Kubernetes uses a cluster of nodes to distribute container instances. The master node is the management plane containing the API server and scheduling capabilities. Worker nodes make up the control plane and act as compute resources for running workloads (known as pods). VMware has re-designed vSphere to include a Kubernetes control plane for managing Kubernetes workloads on ESXi hosts. The control plane is made up of a supervisor cluster using ESXi as the worker nodes, allowing workloads or pods to be deployed and run natively in the hypervisor, along with side traditional Virtual Machine workloads. This new functionality is provided by a new container runtime built into ESXi called CRX. CRX optimises the Linux kernel and hypervisor and strips some of the traditional heavy config of a Virtual Machine enabling the binary image and executable code to be quickly loaded and booted. The container runtime produces some of the performance benchmarks VMware have been publishing, such as improvements even over bare metal, in combination with ESXi’s powerful scheduler.

    To ensure containers are running in pods, an agent called a Kubelet runs on Kubernetes cluster nodes. With the supervisor cluster, the role of the Kubelet agent is handled by a new ‘Spherelet’ running on each ESXi host. Pods are created on a network internal to the Kubernetes nodes. By default, pods cannot talk to each other across the cluster of nodes unless a Service is created. A Service in Kubernetes allows a group of pods to be exposed by a common IP address, helping define network routing and load balancing policies without having to understand the IP addressing of individual pods.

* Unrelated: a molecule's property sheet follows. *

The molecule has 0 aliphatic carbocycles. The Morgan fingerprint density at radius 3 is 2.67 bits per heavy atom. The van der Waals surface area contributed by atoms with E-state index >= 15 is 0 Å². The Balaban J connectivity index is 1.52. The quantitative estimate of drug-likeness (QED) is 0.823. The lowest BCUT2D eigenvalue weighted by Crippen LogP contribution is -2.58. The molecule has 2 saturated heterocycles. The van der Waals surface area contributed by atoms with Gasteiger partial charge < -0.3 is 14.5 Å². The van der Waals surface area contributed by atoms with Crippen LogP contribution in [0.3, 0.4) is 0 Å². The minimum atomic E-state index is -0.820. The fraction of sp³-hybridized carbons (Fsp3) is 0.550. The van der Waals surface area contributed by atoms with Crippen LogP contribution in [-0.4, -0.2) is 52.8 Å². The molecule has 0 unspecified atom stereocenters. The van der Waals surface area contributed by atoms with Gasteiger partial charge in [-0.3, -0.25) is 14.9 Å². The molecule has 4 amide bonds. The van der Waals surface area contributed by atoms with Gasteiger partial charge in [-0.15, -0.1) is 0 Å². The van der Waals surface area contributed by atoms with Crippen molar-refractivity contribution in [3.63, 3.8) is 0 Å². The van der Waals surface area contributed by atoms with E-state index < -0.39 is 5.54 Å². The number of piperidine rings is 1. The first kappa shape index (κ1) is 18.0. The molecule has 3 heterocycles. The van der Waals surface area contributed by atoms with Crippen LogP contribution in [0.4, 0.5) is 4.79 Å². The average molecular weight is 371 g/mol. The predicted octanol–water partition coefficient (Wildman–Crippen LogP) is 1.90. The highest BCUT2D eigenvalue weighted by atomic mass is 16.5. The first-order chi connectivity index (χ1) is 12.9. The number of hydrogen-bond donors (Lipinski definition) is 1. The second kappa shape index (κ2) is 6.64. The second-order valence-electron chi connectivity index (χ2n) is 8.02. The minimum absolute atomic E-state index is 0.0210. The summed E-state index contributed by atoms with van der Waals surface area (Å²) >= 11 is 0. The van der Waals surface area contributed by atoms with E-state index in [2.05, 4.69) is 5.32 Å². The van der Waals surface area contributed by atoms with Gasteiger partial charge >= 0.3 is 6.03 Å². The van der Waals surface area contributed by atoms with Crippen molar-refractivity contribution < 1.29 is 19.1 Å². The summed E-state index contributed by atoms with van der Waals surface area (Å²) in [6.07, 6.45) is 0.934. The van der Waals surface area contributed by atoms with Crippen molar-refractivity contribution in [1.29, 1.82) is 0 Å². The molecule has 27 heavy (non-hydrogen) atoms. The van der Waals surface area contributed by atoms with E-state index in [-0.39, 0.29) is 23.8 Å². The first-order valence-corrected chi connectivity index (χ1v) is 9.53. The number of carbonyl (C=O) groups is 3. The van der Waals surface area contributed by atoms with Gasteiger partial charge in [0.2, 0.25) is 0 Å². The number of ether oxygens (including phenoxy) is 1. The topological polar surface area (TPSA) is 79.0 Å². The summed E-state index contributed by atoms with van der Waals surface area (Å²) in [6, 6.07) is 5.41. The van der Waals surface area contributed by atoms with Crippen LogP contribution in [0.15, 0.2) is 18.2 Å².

Another of the great features of Kubernetes is namespaces. Namespaces are commonly used to provide multi-tenancy across applications or users, and to manage resource quotas (backed in this instance by vSphere Resource Pools). Kubernetes namespaces segment resources for large teams working on a single Kubernetes cluster. Resources can have the same name as long as they belong to different namespaces, think of them as sub-domains and the Kubernetes cluster as the root domain the namespace gets attached to. Multiple namespaces can exist within the supervisor cluster, with different storage policies assigned to them, for persistent storage, etc.

    Kubernetes can be accessed through a GUI known as the Kubernetes dashboard, or through a command-line tool called kubectl. Both query the Kubernetes API server to get or manage the state of various resources like pods, deployments, and services. Labels assigned to pods can be used to look up pods belonging to the same application, tier, or service. With Project Pacific; developers use Kubernetes APIs to access the Software-Defined Data Centre (SDDC) and ultimately consume Kubernetes clusters as a service using the same application deployment tools they use currently. This service is delivered by Infrastructure Operations teams using existing vSphere tools, with the flexibility of running Kubernetes workloads and Virtual Machine workloads side by side.